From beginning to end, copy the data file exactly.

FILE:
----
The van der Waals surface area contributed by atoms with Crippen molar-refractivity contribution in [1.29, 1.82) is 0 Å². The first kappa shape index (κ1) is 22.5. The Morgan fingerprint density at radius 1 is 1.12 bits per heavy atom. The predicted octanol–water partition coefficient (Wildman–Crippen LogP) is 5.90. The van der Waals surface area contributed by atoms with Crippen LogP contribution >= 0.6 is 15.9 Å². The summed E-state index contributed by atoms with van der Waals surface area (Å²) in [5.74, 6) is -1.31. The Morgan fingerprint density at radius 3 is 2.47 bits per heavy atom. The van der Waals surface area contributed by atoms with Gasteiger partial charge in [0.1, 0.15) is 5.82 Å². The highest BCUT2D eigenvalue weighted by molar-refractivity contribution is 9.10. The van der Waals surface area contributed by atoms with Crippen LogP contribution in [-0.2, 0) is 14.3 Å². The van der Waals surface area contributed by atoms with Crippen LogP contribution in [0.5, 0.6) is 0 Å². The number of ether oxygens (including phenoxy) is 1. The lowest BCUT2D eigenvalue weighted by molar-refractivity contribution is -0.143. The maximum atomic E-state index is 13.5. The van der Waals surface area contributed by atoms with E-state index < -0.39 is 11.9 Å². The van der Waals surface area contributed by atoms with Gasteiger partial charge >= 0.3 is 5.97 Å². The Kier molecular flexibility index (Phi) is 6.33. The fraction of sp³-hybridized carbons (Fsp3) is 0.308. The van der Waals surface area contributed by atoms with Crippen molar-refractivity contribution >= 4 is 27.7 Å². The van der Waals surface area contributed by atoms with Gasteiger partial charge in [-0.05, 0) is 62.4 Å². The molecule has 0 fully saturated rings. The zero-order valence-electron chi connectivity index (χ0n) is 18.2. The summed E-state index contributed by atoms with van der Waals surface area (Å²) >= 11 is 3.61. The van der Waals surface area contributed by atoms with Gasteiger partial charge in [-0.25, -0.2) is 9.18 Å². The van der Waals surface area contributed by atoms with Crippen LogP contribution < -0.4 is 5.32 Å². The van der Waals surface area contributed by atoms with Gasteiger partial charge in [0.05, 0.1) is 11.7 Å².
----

The van der Waals surface area contributed by atoms with Crippen molar-refractivity contribution in [1.29, 1.82) is 0 Å². The first kappa shape index (κ1) is 22.5. The Morgan fingerprint density at radius 1 is 1.12 bits per heavy atom. The predicted octanol–water partition coefficient (Wildman–Crippen LogP) is 5.90. The van der Waals surface area contributed by atoms with Crippen LogP contribution >= 0.6 is 15.9 Å². The summed E-state index contributed by atoms with van der Waals surface area (Å²) in [5.74, 6) is -1.31. The Morgan fingerprint density at radius 3 is 2.47 bits per heavy atom. The van der Waals surface area contributed by atoms with Gasteiger partial charge in [0.1, 0.15) is 5.82 Å². The highest BCUT2D eigenvalue weighted by molar-refractivity contribution is 9.10. The van der Waals surface area contributed by atoms with Crippen LogP contribution in [-0.2, 0) is 14.3 Å². The van der Waals surface area contributed by atoms with Crippen LogP contribution in [0.5, 0.6) is 0 Å². The number of ether oxygens (including phenoxy) is 1. The lowest BCUT2D eigenvalue weighted by molar-refractivity contribution is -0.143. The maximum atomic E-state index is 13.5. The van der Waals surface area contributed by atoms with E-state index < -0.39 is 11.9 Å². The van der Waals surface area contributed by atoms with Gasteiger partial charge >= 0.3 is 5.97 Å². The Kier molecular flexibility index (Phi) is 6.33. The fraction of sp³-hybridized carbons (Fsp3) is 0.308. The van der Waals surface area contributed by atoms with Crippen molar-refractivity contribution >= 4 is 27.7 Å². The van der Waals surface area contributed by atoms with Gasteiger partial charge in [-0.05, 0) is 62.4 Å². The molecule has 0 fully saturated rings. The zero-order valence-electron chi connectivity index (χ0n) is 18.2. The summed E-state index contributed by atoms with van der Waals surface area (Å²) >= 11 is 3.61. The van der Waals surface area contributed by atoms with Gasteiger partial charge in [-0.25, -0.2) is 9.18 Å². The van der Waals surface area contributed by atoms with Crippen LogP contribution < -0.4 is 5.32 Å². The van der Waals surface area contributed by atoms with Gasteiger partial charge in [0.05, 0.1) is 11.7 Å².